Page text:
|InterJournal Complex Systems, 59
|Manuscript Number: |
Submission Date: 963011
|The maximum speed of dynamical evolution|
Category: Brief Article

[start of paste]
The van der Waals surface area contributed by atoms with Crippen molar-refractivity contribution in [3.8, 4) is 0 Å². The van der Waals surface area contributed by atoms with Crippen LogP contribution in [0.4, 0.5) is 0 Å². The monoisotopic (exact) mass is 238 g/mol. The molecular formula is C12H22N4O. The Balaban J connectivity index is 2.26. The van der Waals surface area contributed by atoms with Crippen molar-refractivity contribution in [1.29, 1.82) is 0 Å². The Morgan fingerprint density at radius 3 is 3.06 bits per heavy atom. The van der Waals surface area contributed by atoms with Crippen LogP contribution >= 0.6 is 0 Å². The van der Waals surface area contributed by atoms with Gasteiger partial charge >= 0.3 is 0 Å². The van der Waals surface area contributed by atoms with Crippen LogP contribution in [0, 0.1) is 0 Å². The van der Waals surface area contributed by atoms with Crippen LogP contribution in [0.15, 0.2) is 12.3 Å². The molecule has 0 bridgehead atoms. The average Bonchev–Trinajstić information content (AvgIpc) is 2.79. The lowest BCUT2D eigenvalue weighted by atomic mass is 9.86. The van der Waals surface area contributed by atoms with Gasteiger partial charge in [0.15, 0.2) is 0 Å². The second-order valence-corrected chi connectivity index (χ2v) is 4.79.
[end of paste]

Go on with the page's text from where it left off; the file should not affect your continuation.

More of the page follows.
Quantum mechanics tells us how to count the number of distinct states that an isolated physical system can be in, and thus allows us to quantify the maximum amount of information that can be encoded in this physical system. We discuss here the related problem of quantifying the maximum number of distinct states that such a system can pass through in a given period of time---the maximum speed of dynamical evolution. We will conclude that this rate is governed by the average energy E of the system. Previous analyses have given bounds in terms of the standard deviation dE, but dE can be arbitrarily large for a fixed value of E. We show here that, given a fixed Hamiltonian and a fixed average energy E, no state can evolve into an orthogonal state in a time less than h/4(E-E_0), where E_0 is the ground state energy of the system. We also discuss the maximum rate for long evolutions, and bounds on information processing rates implied by bounds on the speed of dynamical evolution. For example, adding one Joule of energy to a given computer can never increase its processing rate by more than about 3x10^33 operations per second.
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